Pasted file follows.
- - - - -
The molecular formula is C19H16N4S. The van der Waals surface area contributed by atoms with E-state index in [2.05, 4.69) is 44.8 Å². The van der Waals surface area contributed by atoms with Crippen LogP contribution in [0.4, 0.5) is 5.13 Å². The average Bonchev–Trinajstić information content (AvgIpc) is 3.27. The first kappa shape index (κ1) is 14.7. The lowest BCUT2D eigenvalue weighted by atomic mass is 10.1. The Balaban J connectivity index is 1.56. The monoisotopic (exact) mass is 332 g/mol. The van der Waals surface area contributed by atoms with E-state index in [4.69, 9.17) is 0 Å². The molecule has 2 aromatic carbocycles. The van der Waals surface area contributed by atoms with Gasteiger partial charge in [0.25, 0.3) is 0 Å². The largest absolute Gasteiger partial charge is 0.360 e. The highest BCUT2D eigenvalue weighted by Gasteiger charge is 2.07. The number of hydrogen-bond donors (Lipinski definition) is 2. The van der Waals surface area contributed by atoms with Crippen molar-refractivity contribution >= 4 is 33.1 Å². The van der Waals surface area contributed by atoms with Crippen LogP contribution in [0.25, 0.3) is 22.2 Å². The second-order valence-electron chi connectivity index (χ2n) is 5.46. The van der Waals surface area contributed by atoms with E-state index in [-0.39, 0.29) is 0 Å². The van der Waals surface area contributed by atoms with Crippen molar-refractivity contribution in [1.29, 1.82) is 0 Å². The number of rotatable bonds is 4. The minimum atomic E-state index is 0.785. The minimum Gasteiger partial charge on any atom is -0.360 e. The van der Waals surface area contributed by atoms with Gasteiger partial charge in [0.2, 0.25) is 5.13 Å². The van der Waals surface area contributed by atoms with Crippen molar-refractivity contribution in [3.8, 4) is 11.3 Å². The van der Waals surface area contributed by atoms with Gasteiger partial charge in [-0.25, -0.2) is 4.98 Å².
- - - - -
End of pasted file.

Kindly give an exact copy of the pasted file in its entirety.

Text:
The molecular formula is C19H16N4S. The van der Waals surface area contributed by atoms with E-state index in [2.05, 4.69) is 44.8 Å². The van der Waals surface area contributed by atoms with Crippen LogP contribution in [0.4, 0.5) is 5.13 Å². The average Bonchev–Trinajstić information content (AvgIpc) is 3.27. The first kappa shape index (κ1) is 14.7. The lowest BCUT2D eigenvalue weighted by atomic mass is 10.1. The Balaban J connectivity index is 1.56. The monoisotopic (exact) mass is 332 g/mol. The van der Waals surface area contributed by atoms with E-state index in [4.69, 9.17) is 0 Å². The molecule has 2 aromatic carbocycles. The van der Waals surface area contributed by atoms with Gasteiger partial charge in [0.25, 0.3) is 0 Å². The largest absolute Gasteiger partial charge is 0.360 e. The highest BCUT2D eigenvalue weighted by Gasteiger charge is 2.07. The number of hydrogen-bond donors (Lipinski definition) is 2. The van der Waals surface area contributed by atoms with Crippen molar-refractivity contribution >= 4 is 33.1 Å². The van der Waals surface area contributed by atoms with Crippen LogP contribution in [0.25, 0.3) is 22.2 Å². The second-order valence-electron chi connectivity index (χ2n) is 5.46. The van der Waals surface area contributed by atoms with E-state index in [-0.39, 0.29) is 0 Å². The van der Waals surface area contributed by atoms with Crippen molar-refractivity contribution in [1.29, 1.82) is 0 Å². The number of rotatable bonds is 4. The minimum atomic E-state index is 0.785. The minimum Gasteiger partial charge on any atom is -0.360 e. The van der Waals surface area contributed by atoms with Gasteiger partial charge in [0.2, 0.25) is 5.13 Å². The van der Waals surface area contributed by atoms with Crippen molar-refractivity contribution in [3.8, 4) is 11.3 Å². The van der Waals surface area contributed by atoms with Gasteiger partial charge in [-0.25, -0.2) is 4.98 Å².